Controversy erupted at the Mrs. Sri Lanka beauty pageant on Sunday, when a former title holder took the crown off the winner’s head and falsely claimed she was a divorcee and therefore ineligible to take part.
Pushpika De Silva was named the competition winner to applause and cheers from spectators in the Sri Lankan capital Colombo. Video footage from the event showed organizers placing the winners’ sash around De Silva and the crown on her head.
Shortly afterward, the pageant’s 2019 winner and Mrs. World 2020, Caroline Jurie, took to the stage and picked up the microphone. “I have a small request,” she said. “As for the Mrs. World Inc., there’s a rule that you’ll have to be married, and not divorced. So, I’m taking my first step saying that the crown goes to the first runner-up.”
Jurie then turned to a stunned De Silva, forcefully took the crown off her head and placed it on the first runner-up, who broke into tears and thanked the judges as De Silva walked away.
The Mrs. World series is an international beauty pageant for married women, founded in 1984. The winners of each country’s title advance to the Mrs. World competition to face off against each other. Under the rules of the pageant, contestants must be “married as of the date of entry.”
After the incident, organizers declared De Silva the official winner of the pageant, and said in a statement that contestants who were “legally married” were allowed to compete.
De Silva said in a statement posted on Facebook on Monday that she was currently separated from her husband “for personal reasons,” but they were not divorced. If she had been ineligible, she would have been removed from the competition at the start, she said.
In her statement, De Silva described the incident as an insult and decried Jurie’s actions, saying true queens do not snatch other women’s crowns. In a second statement posted on Facebook on Tuesday, De Silva added she had forgiven those involved.
Mrs. World Inc. organizers said in a news release that they are reviewing the incident.
“We are deeply disturbed and sincerely regret the behavior of our current title holder, Mrs. Caroline Jurie, Mrs. World 2020, at the crowning,” the statement said, adding the director of the Mrs. Sri Lanka pageant will be asking Jurie to apologize.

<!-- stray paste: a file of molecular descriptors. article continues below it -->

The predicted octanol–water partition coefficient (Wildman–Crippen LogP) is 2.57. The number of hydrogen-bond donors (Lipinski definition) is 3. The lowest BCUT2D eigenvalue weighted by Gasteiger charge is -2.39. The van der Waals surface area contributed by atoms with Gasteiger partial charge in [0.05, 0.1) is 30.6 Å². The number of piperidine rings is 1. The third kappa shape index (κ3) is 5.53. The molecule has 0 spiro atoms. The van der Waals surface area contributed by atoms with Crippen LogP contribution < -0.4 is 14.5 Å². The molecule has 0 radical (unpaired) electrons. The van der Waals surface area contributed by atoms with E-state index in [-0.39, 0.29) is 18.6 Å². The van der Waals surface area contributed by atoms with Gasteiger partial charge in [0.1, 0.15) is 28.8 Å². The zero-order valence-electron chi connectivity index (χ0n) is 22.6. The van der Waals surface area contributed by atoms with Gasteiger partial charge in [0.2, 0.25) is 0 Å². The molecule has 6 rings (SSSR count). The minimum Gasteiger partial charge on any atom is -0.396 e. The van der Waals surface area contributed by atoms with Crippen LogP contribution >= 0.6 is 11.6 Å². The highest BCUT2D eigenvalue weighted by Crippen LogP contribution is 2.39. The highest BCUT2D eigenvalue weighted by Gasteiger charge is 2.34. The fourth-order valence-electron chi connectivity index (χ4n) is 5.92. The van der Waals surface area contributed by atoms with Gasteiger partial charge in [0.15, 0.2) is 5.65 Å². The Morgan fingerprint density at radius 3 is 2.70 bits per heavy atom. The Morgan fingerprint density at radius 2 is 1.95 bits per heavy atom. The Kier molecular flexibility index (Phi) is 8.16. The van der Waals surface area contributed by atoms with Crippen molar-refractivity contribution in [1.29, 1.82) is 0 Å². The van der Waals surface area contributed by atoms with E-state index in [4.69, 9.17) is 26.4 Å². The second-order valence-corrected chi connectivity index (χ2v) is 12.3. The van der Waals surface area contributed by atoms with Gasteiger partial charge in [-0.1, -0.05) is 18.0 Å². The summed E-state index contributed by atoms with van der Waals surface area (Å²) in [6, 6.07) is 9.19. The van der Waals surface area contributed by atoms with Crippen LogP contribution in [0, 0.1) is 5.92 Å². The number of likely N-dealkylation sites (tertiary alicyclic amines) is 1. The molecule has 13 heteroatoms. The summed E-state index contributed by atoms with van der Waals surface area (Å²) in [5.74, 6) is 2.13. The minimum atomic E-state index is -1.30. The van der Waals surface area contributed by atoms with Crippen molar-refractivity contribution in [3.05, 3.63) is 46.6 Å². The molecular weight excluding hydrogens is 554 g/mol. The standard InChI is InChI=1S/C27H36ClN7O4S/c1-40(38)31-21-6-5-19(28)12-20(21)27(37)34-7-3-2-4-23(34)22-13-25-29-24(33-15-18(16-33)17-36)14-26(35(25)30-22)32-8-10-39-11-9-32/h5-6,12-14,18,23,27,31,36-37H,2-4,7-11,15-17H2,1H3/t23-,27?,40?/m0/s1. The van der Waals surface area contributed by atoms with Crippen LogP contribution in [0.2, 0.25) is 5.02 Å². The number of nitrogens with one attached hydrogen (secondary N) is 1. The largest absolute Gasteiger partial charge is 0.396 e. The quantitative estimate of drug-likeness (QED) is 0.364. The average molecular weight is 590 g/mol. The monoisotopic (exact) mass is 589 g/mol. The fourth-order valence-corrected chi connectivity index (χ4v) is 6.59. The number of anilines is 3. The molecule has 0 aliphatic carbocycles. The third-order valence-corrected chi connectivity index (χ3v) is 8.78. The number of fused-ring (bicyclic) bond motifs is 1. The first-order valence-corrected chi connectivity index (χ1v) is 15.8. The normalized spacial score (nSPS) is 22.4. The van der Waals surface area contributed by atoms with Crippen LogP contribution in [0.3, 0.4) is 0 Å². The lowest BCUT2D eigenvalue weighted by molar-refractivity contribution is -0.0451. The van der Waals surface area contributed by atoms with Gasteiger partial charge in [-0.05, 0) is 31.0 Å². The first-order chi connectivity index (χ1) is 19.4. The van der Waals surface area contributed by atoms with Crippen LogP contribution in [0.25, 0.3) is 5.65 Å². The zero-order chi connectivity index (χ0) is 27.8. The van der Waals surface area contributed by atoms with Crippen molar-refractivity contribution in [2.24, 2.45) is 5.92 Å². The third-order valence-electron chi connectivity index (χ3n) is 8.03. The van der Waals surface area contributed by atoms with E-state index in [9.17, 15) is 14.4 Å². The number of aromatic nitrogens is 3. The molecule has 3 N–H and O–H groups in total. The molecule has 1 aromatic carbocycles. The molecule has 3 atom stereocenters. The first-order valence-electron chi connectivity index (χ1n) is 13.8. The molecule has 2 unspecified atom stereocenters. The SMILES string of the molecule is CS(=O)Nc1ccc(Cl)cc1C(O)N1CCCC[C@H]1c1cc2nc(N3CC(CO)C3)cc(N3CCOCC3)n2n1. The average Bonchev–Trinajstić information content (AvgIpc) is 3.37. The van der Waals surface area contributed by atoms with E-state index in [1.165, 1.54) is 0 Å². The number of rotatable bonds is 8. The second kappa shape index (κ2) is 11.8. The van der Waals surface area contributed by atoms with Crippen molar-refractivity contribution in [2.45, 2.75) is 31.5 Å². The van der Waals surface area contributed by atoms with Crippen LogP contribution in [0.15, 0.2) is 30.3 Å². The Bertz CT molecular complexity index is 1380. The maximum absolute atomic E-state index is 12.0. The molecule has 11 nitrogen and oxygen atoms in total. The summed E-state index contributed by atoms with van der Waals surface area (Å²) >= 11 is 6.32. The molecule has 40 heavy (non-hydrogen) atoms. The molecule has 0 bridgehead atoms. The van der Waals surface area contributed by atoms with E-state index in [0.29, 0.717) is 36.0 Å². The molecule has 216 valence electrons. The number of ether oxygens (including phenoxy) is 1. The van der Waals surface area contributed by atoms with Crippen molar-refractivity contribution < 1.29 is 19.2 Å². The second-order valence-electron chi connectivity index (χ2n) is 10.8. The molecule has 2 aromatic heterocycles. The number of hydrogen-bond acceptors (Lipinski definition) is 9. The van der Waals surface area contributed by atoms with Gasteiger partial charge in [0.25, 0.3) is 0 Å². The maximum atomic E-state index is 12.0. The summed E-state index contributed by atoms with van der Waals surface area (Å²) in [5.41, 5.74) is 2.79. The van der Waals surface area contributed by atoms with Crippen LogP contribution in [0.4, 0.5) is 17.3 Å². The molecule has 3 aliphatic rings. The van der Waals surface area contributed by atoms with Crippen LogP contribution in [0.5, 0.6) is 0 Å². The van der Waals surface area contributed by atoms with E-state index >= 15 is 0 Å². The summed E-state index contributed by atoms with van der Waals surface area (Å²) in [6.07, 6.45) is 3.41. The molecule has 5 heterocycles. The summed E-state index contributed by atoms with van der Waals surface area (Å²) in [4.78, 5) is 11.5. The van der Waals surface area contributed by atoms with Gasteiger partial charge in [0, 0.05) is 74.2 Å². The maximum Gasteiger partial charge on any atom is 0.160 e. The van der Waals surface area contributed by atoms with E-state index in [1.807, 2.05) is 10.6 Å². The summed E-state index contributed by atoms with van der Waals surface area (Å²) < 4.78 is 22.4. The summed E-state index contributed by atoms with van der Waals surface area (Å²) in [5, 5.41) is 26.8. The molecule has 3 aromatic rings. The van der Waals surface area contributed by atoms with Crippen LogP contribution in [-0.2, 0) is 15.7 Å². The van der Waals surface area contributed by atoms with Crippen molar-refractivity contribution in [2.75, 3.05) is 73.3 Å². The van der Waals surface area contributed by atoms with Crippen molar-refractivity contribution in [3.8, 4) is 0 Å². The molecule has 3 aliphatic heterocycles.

“Let it be known, Mrs. World Inc. does not sit in moral judgment,” the organizers’ statement said. “If the delegate sent by Mrs. Sri Lanka-World to compete in the international competition is legally married she will be accepted.”
CNN has reached out to the organizers, De Silva, and Jurie for comment.
Many beauty pageants have eligibility rules based on contestants’ relationship status. For instance, the Miss USA pageant forbids contestants who are or have ever been married, as well as those who are pregnant or have ever given birth to a child, according to the eligibility rules for numerous state titles. Miss World America and other pageants have similar rules.
The rules have been criticized before as being outdated and limiting, with some urging organizers to change the guidelines.
There have been several instances where a contestant has been disqualified or winners dethroned after organizers found out they had lied about their marriages.
Famously, Carlina Duran was forced to hand over her crown after winning Miss Dominican Republic in 2012, with organizers saying she had violated the rules by hiding her marriage and claiming she was single.
In 2018, Veronika Didusenko was crowned Miss Ukraine before being stripped of her title days later when it emerged she was a divorced mother.
Didusenko said in an Instagram post last year that England’s Equality and Human Rights Commission declined to pursue a case against the UK-based Miss World organization because it did not “advance their strategic priority aims,” and only a “very small number of women” were involved in the pageants.